Police in Britain Release Names Of Two Suspects

London Bombing Suspects
Scotland Yard released these images of two bombing suspects: Muktar Mohammed Said (left) and Yasin Hassan Omar (right). (AFP and AP Photos)
By Glenn Frankel
Washington Post Foreign Service
Tuesday, July 26, 2005

LONDON, July 25 -- Police disclosed the names Monday of two of the suspects in last week's abortive bombings here and made a new plea to the public to assist the massive manhunt to catch the fugitives before they strike again.

Investigators raided an apartment in north London that neighbors said had been occupied by one of the suspects, named by police as Muktar Said Ibrahim, 27, also known as Muktar Mohammed Said. Police named the other suspect as Yasin Hassan Omar, 24.

Detectives said they had arrested two more suspects in north London under anti-terrorism laws, bringing to five the number in custody.

Meanwhile, an inquest into the mistaken killing of a Brazilian electrician by anti-terror police last week in a subway car revealed that the man was shot seven times in the head, not five as previously reported, and once in the shoulder. The head was targeted in an apparent attempt to prevent him from detonating explosives the officers wrongly feared were hidden on his body.

Prime Minister Tony Blair added his apology Monday to those of other officials while defending the shoot-to-kill policy that led to the slaying.

Police identified Ibrahim as the man suspected of setting off a detonator in a gray backpack containing explosives at midday Thursday on a double-decker bus in east London. The bomb failed to explode and Ibrahim fled the scene, according to the police account.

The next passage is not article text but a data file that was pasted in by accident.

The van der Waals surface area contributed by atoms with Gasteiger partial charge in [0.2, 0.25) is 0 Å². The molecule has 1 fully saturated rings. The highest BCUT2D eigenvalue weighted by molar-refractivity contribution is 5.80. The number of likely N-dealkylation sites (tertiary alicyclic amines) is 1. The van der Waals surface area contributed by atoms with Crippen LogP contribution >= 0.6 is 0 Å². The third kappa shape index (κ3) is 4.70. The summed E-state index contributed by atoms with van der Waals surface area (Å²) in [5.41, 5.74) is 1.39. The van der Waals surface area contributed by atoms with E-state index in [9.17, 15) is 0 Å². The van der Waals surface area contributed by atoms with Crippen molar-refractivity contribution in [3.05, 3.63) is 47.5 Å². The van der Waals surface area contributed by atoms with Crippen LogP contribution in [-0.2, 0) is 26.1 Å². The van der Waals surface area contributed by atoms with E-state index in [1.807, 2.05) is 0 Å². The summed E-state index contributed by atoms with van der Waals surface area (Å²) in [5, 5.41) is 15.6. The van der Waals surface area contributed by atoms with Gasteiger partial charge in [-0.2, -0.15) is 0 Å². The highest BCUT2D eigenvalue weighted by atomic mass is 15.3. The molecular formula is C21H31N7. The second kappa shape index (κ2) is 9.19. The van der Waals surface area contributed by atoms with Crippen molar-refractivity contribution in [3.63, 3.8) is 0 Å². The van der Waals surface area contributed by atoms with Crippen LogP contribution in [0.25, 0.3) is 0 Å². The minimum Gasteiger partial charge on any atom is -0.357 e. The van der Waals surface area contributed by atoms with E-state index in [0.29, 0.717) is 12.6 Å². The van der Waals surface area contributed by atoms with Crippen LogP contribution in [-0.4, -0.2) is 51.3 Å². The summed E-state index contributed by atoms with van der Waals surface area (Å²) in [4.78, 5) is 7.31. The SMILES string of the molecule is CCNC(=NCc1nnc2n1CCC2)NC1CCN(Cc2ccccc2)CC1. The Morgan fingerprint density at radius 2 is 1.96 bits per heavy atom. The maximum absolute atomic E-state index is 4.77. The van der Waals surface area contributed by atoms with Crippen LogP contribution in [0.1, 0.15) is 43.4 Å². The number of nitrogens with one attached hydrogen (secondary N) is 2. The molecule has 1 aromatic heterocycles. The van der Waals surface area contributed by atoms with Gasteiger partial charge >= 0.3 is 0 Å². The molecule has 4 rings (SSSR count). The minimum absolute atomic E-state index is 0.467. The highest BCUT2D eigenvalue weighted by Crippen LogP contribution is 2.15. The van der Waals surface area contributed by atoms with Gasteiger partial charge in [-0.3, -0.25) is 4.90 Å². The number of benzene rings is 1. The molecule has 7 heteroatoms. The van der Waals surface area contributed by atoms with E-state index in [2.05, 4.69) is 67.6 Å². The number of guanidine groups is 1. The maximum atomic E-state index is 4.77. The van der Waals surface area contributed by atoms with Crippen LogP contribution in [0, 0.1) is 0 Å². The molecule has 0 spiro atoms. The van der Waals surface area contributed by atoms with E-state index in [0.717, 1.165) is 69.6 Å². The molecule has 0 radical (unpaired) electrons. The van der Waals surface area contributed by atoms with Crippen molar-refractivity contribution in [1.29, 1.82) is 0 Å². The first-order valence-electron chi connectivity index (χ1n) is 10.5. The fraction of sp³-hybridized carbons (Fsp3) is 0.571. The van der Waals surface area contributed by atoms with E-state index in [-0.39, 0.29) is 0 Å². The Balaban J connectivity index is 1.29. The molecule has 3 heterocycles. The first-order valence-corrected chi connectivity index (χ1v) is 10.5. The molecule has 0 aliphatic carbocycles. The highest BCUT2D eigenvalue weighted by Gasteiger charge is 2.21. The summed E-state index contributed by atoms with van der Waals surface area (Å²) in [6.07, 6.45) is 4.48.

Three other men attempted to set off bombs in three subway trains about the same time in attacks that echoed the bombings on London's public transit system two weeks earlier that killed 56 people, including the four assailants. Investigators believe that the two attacks are linked and that leaders of the two cells of bombers might have met in northern Wales in early June to coordinate their plans.

Detectives have questioned Ibrahim's father and several family members, who were unable to tell them the suspect's whereabouts but provided a document with a photo of the man that the authorities released Monday, according to a confidential police source.

Family members, who live in a public housing complex in north London, refused to answer a reporter's questions Monday evening. Neighbors said that the family was of Somali ethnic origin and had lived in the complex as long as a decade, but that the son no longer lived there.

Police officials privately expressed frustration that they had not been able to find the four fugitives and that they had gathered enough information only to issue a reliable identification of two of them. "Someone somewhere knows these guys," said a police official, who spoke on condition of anonymity. "They really need to come forward now."

According to the official account released Monday, three of the suspects entered the Stockwell subway station in south London just before 12:25 p.m. Thursday, then set off for their targets.

The first man, who has not been named, attempted to set off a backpack of explosives on a Northern Line train heading toward the Oval station. When it failed to explode, he got out at the station and ran, chased by "extraordinarily brave members of the public who tried to detain him," according to police. But the man escaped into the nearby Brixton area, where he jettisoned a sweat shirt bearing the words "New York."

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